Kristin Murphy, Deseret News
SALT LAKE CITY — Wide receiver Tim Patrick is standing tall for Utah. The 6-foot-5, 190-pound walk-on is catching on quickly. He led the Utes with six receptions in the first fall scrimmage and tied for the top honors in the second with three — netting a team-high 118 yards in the process.
Patrick has made an impact throughout camp, working his way onto the depth chart.
“I’m really pleased with Tim. He’s made a lot of progress,” said offensive coordinator Dave Christensen. “He’s got a lot of range and catches the football well.”
Christensen added that Patrick has deceptive speed and gets a lot of yards after the catch.
Utah coach Kyle Whittingham said he’s been a pleasant surprise.
“He’s got some height to him. He’s fluid,” said Whittingham, who noted that Patrick is also a great basketball player. “There is some carryover there with a basketball guy and a wide receiver. He’s a guy that we hope continues on an upward plane. If he does, he’s definitely going to help us this year — without a doubt.”
Patrick earned all-conference honors in both football and basketball last season at Grossmont College in California. As a receiver, he made 53 catches for 964 yards and eight touchdowns. On the court, Patrick averaged 9.8 points and 5.7 rebounds.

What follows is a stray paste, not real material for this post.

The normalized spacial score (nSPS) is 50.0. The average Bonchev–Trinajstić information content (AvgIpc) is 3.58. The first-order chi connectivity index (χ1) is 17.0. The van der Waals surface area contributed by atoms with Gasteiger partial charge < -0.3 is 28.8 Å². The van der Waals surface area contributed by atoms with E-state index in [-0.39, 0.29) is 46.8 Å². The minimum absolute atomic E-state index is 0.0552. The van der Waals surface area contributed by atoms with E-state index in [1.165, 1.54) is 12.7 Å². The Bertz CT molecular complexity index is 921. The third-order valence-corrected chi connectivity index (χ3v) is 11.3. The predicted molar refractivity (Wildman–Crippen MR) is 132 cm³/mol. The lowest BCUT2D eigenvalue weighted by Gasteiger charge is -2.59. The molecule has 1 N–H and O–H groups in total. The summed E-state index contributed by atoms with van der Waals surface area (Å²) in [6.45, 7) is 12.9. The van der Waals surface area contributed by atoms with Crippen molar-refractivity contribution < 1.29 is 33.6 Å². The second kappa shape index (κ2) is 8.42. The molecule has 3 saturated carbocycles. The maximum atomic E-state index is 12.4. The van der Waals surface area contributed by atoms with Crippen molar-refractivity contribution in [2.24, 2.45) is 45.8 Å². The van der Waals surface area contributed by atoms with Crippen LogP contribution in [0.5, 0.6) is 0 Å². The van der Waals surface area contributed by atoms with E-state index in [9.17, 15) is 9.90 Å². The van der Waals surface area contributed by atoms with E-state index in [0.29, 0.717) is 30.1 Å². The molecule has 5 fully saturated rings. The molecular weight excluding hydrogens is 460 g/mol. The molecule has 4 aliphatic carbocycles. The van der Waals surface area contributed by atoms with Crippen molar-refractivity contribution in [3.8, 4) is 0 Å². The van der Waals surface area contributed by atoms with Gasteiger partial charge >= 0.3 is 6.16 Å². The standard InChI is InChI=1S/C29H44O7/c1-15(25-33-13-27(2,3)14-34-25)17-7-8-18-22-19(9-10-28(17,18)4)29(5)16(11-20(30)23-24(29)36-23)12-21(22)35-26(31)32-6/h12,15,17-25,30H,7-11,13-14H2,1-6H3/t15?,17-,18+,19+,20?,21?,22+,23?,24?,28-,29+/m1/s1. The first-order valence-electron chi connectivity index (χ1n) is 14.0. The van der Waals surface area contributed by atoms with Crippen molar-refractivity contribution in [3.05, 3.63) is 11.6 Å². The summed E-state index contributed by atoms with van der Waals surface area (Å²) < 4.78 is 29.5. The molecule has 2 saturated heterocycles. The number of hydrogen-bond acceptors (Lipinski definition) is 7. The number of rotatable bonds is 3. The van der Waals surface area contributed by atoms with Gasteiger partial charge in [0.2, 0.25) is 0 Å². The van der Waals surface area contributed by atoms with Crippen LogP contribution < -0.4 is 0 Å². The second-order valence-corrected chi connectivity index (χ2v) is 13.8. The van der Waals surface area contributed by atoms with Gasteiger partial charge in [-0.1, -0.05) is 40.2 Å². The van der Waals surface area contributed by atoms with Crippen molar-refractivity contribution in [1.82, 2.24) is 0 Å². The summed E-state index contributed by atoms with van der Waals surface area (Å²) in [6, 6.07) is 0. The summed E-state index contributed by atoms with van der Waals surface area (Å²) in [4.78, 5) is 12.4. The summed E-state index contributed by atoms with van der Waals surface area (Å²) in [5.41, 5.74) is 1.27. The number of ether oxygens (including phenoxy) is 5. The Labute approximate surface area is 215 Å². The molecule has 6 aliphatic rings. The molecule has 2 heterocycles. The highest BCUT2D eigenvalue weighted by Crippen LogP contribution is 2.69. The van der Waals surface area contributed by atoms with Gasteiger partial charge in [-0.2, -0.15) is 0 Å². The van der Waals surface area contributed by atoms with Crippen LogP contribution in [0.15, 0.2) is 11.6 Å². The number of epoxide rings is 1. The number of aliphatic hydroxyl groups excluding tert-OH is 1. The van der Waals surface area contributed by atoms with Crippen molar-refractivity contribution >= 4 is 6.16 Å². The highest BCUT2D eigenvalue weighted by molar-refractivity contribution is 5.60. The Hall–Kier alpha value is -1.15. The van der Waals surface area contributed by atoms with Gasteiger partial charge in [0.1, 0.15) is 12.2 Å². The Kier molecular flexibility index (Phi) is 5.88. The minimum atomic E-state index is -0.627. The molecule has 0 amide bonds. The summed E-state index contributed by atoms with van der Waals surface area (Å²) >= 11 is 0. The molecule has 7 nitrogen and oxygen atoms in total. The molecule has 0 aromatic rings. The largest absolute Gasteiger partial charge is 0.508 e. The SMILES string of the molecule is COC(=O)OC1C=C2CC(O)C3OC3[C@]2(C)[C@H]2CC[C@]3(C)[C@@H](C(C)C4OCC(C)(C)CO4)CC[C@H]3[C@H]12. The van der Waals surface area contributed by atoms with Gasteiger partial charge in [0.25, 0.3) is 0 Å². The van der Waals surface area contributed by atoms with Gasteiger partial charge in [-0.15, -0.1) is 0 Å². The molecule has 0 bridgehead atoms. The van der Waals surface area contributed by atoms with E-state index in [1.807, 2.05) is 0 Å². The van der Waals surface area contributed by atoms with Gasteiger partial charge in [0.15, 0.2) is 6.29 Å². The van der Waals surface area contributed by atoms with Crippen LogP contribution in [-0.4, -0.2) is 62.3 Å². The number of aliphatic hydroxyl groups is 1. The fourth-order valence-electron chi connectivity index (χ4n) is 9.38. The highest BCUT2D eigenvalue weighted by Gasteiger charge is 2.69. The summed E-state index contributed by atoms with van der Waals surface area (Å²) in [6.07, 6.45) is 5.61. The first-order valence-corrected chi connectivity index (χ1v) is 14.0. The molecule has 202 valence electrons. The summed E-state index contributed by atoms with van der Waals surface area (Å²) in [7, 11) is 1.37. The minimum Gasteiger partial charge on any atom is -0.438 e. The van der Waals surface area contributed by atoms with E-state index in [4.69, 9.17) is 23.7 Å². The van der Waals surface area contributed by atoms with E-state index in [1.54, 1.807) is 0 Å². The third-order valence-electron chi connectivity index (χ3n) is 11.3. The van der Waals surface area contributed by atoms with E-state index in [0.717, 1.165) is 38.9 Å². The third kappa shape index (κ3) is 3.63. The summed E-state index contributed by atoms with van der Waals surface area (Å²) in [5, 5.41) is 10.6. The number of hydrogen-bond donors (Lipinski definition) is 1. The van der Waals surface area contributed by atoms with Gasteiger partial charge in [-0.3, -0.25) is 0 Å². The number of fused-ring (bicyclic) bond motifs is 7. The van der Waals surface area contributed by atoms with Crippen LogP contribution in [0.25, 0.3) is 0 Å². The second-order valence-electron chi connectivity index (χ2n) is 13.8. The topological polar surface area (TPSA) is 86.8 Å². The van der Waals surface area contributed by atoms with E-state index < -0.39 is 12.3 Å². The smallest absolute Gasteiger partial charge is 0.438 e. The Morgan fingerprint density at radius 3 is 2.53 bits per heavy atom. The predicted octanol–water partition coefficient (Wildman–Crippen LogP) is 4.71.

Once he got his academic affairs in order, Patrick decided to pursue football at the next level and accepted an invitation to join the Utes this fall.
Thus far, Patrick said things are going well. He’s getting the plays down easier than expected.
“The only thing I’ve really got to get used to is the fast pace,” Patrick said. “Because at my JC we huddled up every time.”
Having a height advantage, he admits, is beneficial because most guys his size are usually big tight ends that lack his speed. Patrick is sure that with his slight frame he’s faster than them.
Even so, Patrick isn’t taking anything for granted in making the jump to major college football. He said you could know the plays one day and completely forget them the next while learning in camp.
“It’s going to be a long process until I get them down like the veterans we have over there,” he said. “But I should be there by the time of the first game.”
And, make no mistake about it, Patrick doesn’t plan on being on the sidelines.
“I came here to play,” he said. “And I’m going to work hard until I’m playing.”
COMING TO A CLOSE: Whittingham noted that the final week of camp would be different than the previous two. The double days, which conclude Monday and Wednesday, will be comprised of a scaled-back morning session and an afternoon practice that will likely feature a lot of kicking.
“We’ve got to start reeling it in a little bit — getting the legs back, getting the guys freshened up,” Whittingham said. “But we’ve still got to get the work done.”
With the start of school still one week away, Whittingham explained that they’re fortunate to have time to “cover all the bases we need covered” before the Utes’ season opener on Aug. 28 against Idaho State.
GETTING THROUGH IT: Quarterback Travis Wilson said that preseason camp is a grind.
“We wake up every morning at 6 and we don’t get back until 9:30 or 10 at night. So it’s definitely not easy,” he explained. “But to push through it and give max effort through every practice really shows your toughness, your willingness to compete, and your commitment to the team.”
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